Aside from morally conscious uber-geeks or your parents, what casual music fan has bought an album in the past year? Unless we’re discussing My World 2.0 or Speak Now, the only things that people have legitimately bought in 2010 have been singles. The idea that a single’s success translates to success in album sales is moot; my good friend Flo Rida (we’re weekend squash partners) disproves this. The man is behind two multi-platinum singles (“Right Round” and “Low”), two merely mono-platinum singles (“In The Ayer” and “Sugar”) and two gold singles (“Elevator” and “Club Can’t Handle Me”), one of which is still getting heavy airplay on pop radio. Despite his chart success singles-wise, not a single one of Mr. Rida’s albums is approved even silver in the United States. Compare this to the old industry of the ‘90s, where Hanson rode their double platinum single “MMMBop” to extreme success in the sale of their major label debut Middle of Nowhere, which was certified quintuple platinum. Do you even know another Hanson song? No you don’t, you fucking liar. But people bought the album anyway.
Now, one can merely blame the demise of the record store and the concurrent rise of iTunes and illegal downloads for our lack of investment in our artists, and maybe, just maybe, they are a little bit right. But can’t we give the American consumer a little credit? Maybe he or she was tired of buying Marcy Playground records (see, you don’t even remember who they were!) and have, instead of being duped, realized that sometimes one good song is just one good song. A 99 cent payment (or whatever ridiculous price Steve Jobs is having people pay now) for something you know you like is a much more fiscally responsible move than throwing down 12 bucks for what could very well be a pile of shit (except, of course, “Sex and Candy”). Maybe, contrary to what our alarmist media keeps telling us, Americans are getting smarter.
So, consumer trends aside, what does this mean for the artist? Well, firstly, singles are taking a more central role in the development of a pop artist’s identity. No longer will there be records like Nevermind or Millenium that will be in everyone’s record collection and stand as definitive artistic statements for a pop musician; instead, it’s all about occupying the precious spots on someone’s iPod. Cee Lo Green, a recent visitor to Ithaca, fully understands this sea change. Ask someone what his or her favorite album of his is, and you will likely get a blank stare. But start singing, “See you driving downtown with the girl I love,” and you will get an emphatic chorus of sorority girls screaming, “Fuck you” at each other. Mr. Green does not get haughty about his album-only tracks. While others, in the classic Kurt-Cobain-hating-“Smells Like Teen Spirit” way, spurn their singles, Mr. Green embraces them, reaching back in his Saturday set at Barton Hall to the Gnarls Barkley smash “Crazy”, which promptly made the audience go batshit insane. Mr. Green’s identity is shaped by his two hits, and that’s not a bad thing. It means that some artists are prone to swing for the fences so that they can create three-minute slices of glory.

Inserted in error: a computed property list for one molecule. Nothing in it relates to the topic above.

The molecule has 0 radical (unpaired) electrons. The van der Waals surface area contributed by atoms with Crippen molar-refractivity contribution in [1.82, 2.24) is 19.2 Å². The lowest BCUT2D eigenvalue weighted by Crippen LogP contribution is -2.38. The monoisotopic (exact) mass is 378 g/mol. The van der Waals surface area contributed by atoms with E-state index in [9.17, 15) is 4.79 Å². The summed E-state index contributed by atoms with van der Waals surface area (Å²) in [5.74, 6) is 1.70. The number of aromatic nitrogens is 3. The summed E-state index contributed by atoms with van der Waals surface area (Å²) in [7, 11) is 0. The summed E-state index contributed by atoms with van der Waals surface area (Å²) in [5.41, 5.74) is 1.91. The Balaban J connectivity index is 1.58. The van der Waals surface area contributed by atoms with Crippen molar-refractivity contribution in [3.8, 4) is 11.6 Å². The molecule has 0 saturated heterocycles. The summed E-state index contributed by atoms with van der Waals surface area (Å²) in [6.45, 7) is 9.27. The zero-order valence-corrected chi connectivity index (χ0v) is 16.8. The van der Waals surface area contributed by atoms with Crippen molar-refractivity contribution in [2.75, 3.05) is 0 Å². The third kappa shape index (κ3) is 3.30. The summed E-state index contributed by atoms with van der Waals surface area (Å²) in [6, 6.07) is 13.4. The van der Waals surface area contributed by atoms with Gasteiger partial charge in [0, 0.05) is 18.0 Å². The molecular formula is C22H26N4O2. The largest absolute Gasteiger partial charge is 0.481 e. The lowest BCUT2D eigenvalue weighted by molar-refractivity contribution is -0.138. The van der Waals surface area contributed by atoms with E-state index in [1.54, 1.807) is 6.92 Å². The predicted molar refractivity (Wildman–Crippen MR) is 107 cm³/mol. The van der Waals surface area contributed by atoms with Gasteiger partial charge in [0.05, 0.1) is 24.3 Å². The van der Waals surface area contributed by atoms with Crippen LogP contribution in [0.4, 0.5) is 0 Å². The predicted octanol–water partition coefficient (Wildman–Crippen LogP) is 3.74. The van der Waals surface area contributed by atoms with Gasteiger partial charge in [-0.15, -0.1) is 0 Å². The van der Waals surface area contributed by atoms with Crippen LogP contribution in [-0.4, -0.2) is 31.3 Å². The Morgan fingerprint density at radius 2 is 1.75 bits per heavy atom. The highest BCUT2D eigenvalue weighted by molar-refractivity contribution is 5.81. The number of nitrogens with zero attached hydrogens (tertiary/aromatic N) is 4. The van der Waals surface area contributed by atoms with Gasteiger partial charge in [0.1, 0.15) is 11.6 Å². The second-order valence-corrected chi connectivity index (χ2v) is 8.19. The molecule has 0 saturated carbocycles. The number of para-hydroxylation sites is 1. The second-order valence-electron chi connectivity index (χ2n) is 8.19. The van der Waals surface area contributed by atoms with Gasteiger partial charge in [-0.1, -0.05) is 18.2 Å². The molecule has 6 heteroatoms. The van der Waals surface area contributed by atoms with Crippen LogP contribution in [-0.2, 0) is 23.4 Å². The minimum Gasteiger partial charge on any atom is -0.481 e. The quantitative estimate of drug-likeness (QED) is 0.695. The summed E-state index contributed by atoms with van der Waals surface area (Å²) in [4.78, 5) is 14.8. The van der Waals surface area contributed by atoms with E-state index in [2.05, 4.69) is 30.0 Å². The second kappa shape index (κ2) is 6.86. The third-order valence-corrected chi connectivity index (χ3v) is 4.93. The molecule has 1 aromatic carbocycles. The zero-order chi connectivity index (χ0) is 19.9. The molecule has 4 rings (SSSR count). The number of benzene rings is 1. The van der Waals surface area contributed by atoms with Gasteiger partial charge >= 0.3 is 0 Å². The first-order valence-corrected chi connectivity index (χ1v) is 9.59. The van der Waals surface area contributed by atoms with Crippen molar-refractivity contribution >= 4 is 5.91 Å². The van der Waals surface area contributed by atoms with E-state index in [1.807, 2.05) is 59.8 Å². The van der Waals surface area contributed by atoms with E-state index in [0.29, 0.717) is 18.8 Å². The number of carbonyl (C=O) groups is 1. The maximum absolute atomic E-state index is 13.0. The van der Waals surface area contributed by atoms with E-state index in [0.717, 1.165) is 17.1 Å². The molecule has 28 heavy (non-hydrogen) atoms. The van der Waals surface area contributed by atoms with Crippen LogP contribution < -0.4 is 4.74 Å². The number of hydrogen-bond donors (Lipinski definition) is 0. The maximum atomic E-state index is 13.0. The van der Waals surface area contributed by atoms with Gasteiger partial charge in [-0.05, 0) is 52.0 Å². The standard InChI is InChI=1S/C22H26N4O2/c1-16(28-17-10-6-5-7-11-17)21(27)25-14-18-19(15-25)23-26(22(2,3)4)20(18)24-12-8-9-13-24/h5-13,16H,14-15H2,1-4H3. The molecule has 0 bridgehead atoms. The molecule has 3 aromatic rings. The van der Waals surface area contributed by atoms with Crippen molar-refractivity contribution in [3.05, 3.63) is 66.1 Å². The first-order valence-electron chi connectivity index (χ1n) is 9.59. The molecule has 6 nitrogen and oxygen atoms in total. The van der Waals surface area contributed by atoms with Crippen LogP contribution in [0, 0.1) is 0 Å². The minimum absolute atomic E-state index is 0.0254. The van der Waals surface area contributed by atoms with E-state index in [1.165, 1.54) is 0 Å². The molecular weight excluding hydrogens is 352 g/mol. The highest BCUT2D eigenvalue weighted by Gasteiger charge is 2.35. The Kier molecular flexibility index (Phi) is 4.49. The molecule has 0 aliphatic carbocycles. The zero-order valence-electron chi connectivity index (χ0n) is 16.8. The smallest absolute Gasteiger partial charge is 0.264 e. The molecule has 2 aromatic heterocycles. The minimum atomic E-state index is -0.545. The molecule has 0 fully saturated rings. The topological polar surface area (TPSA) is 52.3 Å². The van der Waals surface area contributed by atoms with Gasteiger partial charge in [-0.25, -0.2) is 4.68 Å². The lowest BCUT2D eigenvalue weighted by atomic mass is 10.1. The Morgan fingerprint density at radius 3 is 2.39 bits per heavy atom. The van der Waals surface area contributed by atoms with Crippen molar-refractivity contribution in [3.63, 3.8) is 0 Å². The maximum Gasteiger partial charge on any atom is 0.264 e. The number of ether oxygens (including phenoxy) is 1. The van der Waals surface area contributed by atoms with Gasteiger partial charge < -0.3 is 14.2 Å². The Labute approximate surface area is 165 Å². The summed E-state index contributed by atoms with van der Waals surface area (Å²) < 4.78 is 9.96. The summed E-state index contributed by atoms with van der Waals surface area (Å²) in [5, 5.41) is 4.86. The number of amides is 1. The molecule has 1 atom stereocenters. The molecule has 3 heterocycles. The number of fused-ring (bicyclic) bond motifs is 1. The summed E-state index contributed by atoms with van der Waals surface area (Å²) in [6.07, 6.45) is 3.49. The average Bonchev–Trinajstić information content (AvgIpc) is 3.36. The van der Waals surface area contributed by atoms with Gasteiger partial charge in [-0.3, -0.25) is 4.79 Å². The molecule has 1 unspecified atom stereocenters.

Luckily, artists who have previously devoted their time to pumping out albums are beginning to realize the value of singles and other shorter releases. Swedish pop sensation Robyn has picked up critical and popular steam through the release of her three-part Body Talk series. Each of these releases have been short (eight songs), feature excellent singles as their centerpieces and preview the next offering’s single in an acoustic form. Robyn’s fans are attracted by the singles, enticed by the acoustic demos and kept satisfied by the short intervals between releases. Robyn has ridden such a method to great success, culminating in sold out shows in New York, an impending appearance at the 2010 Nobel Prize Concert, a performance at the VMAs and, most importantly, a featured spot on the television show Gossip Girl. Kanye West’s G.O.O.D. Friday series has worked on a similar level. The steady stream of new music has fans salivating for the next release, and the hype for his next album could not be greater. Mr. West, ever focused on maintaining his cultural prominence, has found a method of attracting attention that does not involve disgracing presidents or nude pictures (though, luckily for music blogs everywhere, he throws those in for free). In our Twitter-happy times, the single is the perfect musical complement to 140-character limits, and far more attention grabbing.
Original Author: James Rainis